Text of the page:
Except for Southwest Airlines, 1999 has been "an awful year," an expert says of the delays and cancellations.
With the exception of Southwest Airlines, customer complaints about nearly every major U.S. air carrier jumped sharply in the first half of this year, the U.S. Department of Transportation reported Wednesday.
American Airlines was criticized the most in the department's latest six-month review.
Flight delays and cancellations were the top cause of traveler dissatisfaction, with customer service ranking second. Overall, the industry's complaint rate per 100,000 passengers doubled, from 0.93 for the first half of last year to 1.86 for the same period this year.
"It's really been an awful year," said Darryl Jenkins, an aviation professor at George Washington University, who called 1999 one of the worst for air travel since airlines were deregulated a decade ago. He blamed congestion in the skies, inside airports and in airplanes and said both the federal government and airlines have failed to respond.
Hardest hit by delays, American Airlines was cited in 1,067 of the total 5,005 complaints registered with the federal government from January through June. The Fort Worth, Texas, carrier also has been at or near the bottom for on-time performance in the six-month standings.
Southwest, a no-frills airline that offers spare service and little food but a tradition of friendly informality, received the fewest complaints by a wide margin. In 31.5-million passenger trips flown, only 92 customers registered complaints. Dallas-based Southwest also ranked first or near the top for on-time arrivals.
But the rest of the industry was a target for a rising number of complaints by letter, phone and e-mail.
"Obviously we don't like that," said American Airlines spokesman Tim Smith, who blamed several factors, including a 12-day sick-out by American's pilots last February and extraordinarily harsh spring weather. He also pointed to the Federal Aviation Administration's overhaul of air traffic control equipment for causing flight delays.
Moreover, Smith said that it's much easier to complain now that customers can easily file complaints to the Transportation Department on an Internet site.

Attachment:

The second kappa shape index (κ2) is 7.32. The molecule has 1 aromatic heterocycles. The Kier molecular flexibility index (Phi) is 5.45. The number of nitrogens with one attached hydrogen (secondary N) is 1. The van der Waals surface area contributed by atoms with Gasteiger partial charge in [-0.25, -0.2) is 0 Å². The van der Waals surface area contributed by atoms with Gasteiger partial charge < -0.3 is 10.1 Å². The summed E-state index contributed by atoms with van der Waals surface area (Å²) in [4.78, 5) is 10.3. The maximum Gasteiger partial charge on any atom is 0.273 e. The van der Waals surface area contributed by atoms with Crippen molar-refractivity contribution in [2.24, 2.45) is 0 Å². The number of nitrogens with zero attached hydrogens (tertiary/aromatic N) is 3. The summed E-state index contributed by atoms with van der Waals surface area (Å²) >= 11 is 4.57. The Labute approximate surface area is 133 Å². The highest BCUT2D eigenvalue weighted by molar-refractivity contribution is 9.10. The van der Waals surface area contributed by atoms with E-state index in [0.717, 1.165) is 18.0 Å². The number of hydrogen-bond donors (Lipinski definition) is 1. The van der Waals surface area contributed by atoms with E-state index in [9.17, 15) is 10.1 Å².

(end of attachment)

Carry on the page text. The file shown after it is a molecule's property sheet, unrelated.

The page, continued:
Delta Air Lines spokesman John Kennedy seconded that point in explaining why Delta received more than double the complaints it received a year ago.
"Crowded airports and unprecedented delays on the air and ground due to a congested traffic control system have combined to cause unpleasant experiences for some travelers _ many travelers, to be truthful," Kennedy said.
Even so, he said, Delta was pleased that its percentage of complaints gave it the third best ranking after Southwest and Alaska airlines.
Although airlines have promised improvements, Jenkins warned not to expect them soon.
"It's been a bad year," he said. "It will get worse before it ever gets better."
The aviation expert said that antiquated aviation infrastructurerequires a major overhaul to relieve the congestion that's at the root of the problem.
Jenkins said of air travel today: "It's like going on a four-lane highway when it goes down to one lane, and then imagine, on top of that, an accident 20 miles down the road. That's what the air traffic control system is like this year."
Customers will make a difference only "if their complaints would move Congress to get off their duff and give the FAA the funding and the things they need," he said.
How to complain
The Transportation Department's Aviation Consumer Protection Division operates a complaint system for consumers who experience air travel service problems. Consumers may call the ACPD any time at (202) 366-2220 to record a complaint. Phone calls are not returned.
The mailing address is: Aviation Consumer Protection Division, U.S. Department of Transportation, Room 4107, C-75, Washington, DC 20590
The e-mail address is airconsumerost.dot.gov
Include the following information: your name, address and daytime phone number including area code, the name of the airline or company about which you are complaining, the flight date, flight number, and origin and destination cities of your trip. If you write, you should also include a copy of your airline ticket (not the original) and any correspondence you have already exchanged with the company.
Chart text not provided electronically. Please see microfilm.